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A decibel meter is used to monitor volume, which is critical in the NICU environment. “The babies physiologically are very sensitive, many of them are underdeveloped in terms of their hearing abilities," says certified music therapist Laura Beer, who donates her time to the OHSU Doernbecher Children's Hospital NICU. "We have to be very careful to keep our playing under 70 decibels.” (OHSU/Kristyna Wentz-Graff)

Exactly why music has these beneficial effects is being actively researched by the scientific community. There is a growing body of research to support the claim that music has the ability to lower patient anxiety through empowerment, neurological mechanisms, aesthetic engagement and active support.

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Certified music therapist Laura Beer plays a flute in an empty hallway in the OHSU Doernbecher Children's Hospital NICU. “The babies physiologically are very sensitive, many of them are underdeveloped in terms of their hearing abilities," says certified music therapist Laura Beer, who donates her time playing on the unit. "We have to be very careful to keep our playing under 70 decibels.” (OHSU/Kristyna Wentz-Graff)
 

A 2017 study published in Pilot and Feasibility Studies indicated that music therapy works especially well for premature infants. We see evidence of the music positively influencing the child’s breath, heart rate, and emotional state, and lessening feelings of pain through harmonic and rhythmic synthesis.  This process empowers the patient to understand and control the discomfort. These effects may even reduce the need for sedation, which lowers medication costs and decreases the potential for negative side effects.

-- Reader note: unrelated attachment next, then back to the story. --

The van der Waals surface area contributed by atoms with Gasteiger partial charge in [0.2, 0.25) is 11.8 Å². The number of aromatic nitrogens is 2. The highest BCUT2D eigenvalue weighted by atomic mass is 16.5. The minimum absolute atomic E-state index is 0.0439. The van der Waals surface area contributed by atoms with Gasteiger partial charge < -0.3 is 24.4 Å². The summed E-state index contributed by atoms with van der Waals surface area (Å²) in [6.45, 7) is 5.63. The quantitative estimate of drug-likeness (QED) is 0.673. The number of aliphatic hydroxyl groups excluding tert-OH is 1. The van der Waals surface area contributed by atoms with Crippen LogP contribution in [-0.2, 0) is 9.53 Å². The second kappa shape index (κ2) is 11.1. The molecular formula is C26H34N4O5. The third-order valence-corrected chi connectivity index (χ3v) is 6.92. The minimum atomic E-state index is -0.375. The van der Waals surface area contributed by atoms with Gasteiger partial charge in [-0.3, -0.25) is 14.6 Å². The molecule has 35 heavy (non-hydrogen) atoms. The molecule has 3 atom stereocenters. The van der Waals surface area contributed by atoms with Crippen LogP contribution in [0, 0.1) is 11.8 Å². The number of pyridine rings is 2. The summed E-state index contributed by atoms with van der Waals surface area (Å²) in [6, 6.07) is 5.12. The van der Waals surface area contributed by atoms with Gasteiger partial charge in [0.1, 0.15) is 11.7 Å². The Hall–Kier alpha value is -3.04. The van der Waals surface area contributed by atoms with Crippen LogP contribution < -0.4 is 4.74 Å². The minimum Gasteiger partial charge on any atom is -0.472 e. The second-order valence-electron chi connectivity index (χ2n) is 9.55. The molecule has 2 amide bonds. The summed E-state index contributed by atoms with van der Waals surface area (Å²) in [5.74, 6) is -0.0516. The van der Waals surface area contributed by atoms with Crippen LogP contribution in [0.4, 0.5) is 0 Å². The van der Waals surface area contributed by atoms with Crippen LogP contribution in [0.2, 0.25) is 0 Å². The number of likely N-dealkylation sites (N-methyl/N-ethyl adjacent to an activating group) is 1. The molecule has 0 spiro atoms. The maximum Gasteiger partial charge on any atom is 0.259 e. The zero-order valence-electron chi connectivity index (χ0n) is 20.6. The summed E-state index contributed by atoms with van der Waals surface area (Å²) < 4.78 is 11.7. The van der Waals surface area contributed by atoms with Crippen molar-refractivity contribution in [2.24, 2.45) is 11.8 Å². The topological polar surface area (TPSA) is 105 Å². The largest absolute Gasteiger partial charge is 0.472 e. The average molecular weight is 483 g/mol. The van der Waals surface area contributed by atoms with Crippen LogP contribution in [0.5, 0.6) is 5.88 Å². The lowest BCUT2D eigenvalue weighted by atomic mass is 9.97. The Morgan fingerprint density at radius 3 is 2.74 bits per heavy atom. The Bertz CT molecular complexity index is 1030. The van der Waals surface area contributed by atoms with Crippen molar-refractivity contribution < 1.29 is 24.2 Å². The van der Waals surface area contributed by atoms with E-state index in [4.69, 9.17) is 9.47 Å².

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Marylhurst University student Whitney McCann sings for a child at the Doernbecher Children's Hospital NICU, December 1, 2016. Research has shown that live music in neonatal units can help lower the heart and respiratory rates in premature babies, as well as increase their oxygen level, and improve sucking response. (OHSU/Kristyna Wentz-Graff)

When we stand next to the tiniest patients in the NICU and witness their breathing slow down by matching their rhythm with our specialized instruments and/or voices, we see the effects of music firsthand.  As we provide these services for children during painful medical events -- and witness the joy and comfort they take in music -- it’s impossible not to believe that music therapy is one of the most viable and meaningful therapeutic treatments for children and infants undergoing difficult and uncomfortable medical procedures.  

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Sondra George holds her three-week-old son, William George, as Whitney McCann plays him a lullaby at the Doernbecher Children's Hospital NICU, December 1, 2016. Research has shown that live music decreases stress levels for babies in hospital settings. (OHSU/Kristyna Wentz-Graff)
  

Dr. Laura Beer is chair of the Department of Counseling and Creative Therapies and director of the music therapy program at Marylhurst University. She trained with Clive and Carol Robbins at the Nordoff-Robbins Music Therapy Center in New York City and has worked in the field of music therapy for 30 years.

Kathrine Lee is a board certified music therapist at the Center for Change in Boise, Idaho. She earned her music therapy degree from Marylhurst University.